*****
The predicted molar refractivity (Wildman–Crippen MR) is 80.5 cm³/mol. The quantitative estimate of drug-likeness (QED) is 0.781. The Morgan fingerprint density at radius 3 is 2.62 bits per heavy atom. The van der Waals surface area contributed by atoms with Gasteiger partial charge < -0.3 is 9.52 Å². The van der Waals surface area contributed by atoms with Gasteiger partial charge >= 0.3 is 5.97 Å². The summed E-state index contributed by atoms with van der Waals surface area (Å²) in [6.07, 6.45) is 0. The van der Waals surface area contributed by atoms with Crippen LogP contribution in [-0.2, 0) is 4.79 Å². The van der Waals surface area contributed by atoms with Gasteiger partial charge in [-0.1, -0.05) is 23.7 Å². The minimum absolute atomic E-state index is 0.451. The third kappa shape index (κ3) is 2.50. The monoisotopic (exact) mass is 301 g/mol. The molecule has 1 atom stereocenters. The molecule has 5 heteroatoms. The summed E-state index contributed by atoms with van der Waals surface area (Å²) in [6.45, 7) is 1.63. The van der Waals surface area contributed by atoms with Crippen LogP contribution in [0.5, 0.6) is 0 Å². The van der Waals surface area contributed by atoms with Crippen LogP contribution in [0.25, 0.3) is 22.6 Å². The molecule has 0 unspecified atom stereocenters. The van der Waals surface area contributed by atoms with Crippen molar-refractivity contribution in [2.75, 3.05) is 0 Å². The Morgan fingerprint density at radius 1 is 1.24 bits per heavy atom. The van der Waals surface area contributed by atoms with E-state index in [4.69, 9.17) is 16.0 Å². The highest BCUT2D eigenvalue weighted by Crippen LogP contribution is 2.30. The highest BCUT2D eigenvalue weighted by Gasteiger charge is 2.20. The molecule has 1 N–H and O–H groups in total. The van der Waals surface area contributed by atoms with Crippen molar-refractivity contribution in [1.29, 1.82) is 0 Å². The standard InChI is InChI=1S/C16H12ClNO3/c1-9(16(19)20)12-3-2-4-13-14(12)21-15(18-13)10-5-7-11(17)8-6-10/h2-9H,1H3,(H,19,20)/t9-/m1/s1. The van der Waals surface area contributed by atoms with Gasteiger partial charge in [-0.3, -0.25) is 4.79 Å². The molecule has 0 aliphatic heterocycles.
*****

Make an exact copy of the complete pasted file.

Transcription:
The predicted molar refractivity (Wildman–Crippen MR) is 80.5 cm³/mol. The quantitative estimate of drug-likeness (QED) is 0.781. The Morgan fingerprint density at radius 3 is 2.62 bits per heavy atom. The van der Waals surface area contributed by atoms with Gasteiger partial charge < -0.3 is 9.52 Å². The van der Waals surface area contributed by atoms with Gasteiger partial charge >= 0.3 is 5.97 Å². The summed E-state index contributed by atoms with van der Waals surface area (Å²) in [6.07, 6.45) is 0. The van der Waals surface area contributed by atoms with Crippen LogP contribution in [-0.2, 0) is 4.79 Å². The van der Waals surface area contributed by atoms with Gasteiger partial charge in [-0.1, -0.05) is 23.7 Å². The minimum absolute atomic E-state index is 0.451. The third kappa shape index (κ3) is 2.50. The monoisotopic (exact) mass is 301 g/mol. The molecule has 1 atom stereocenters. The molecule has 5 heteroatoms. The summed E-state index contributed by atoms with van der Waals surface area (Å²) in [6.45, 7) is 1.63. The van der Waals surface area contributed by atoms with Crippen LogP contribution in [0.5, 0.6) is 0 Å². The van der Waals surface area contributed by atoms with Crippen LogP contribution in [0.25, 0.3) is 22.6 Å². The molecule has 0 unspecified atom stereocenters. The van der Waals surface area contributed by atoms with Crippen molar-refractivity contribution in [2.75, 3.05) is 0 Å². The Morgan fingerprint density at radius 1 is 1.24 bits per heavy atom. The van der Waals surface area contributed by atoms with E-state index in [4.69, 9.17) is 16.0 Å². The highest BCUT2D eigenvalue weighted by Crippen LogP contribution is 2.30. The highest BCUT2D eigenvalue weighted by Gasteiger charge is 2.20. The molecule has 1 N–H and O–H groups in total. The van der Waals surface area contributed by atoms with Crippen molar-refractivity contribution in [1.29, 1.82) is 0 Å². The standard InChI is InChI=1S/C16H12ClNO3/c1-9(16(19)20)12-3-2-4-13-14(12)21-15(18-13)10-5-7-11(17)8-6-10/h2-9H,1H3,(H,19,20)/t9-/m1/s1. The van der Waals surface area contributed by atoms with Gasteiger partial charge in [-0.3, -0.25) is 4.79 Å². The molecule has 0 aliphatic heterocycles.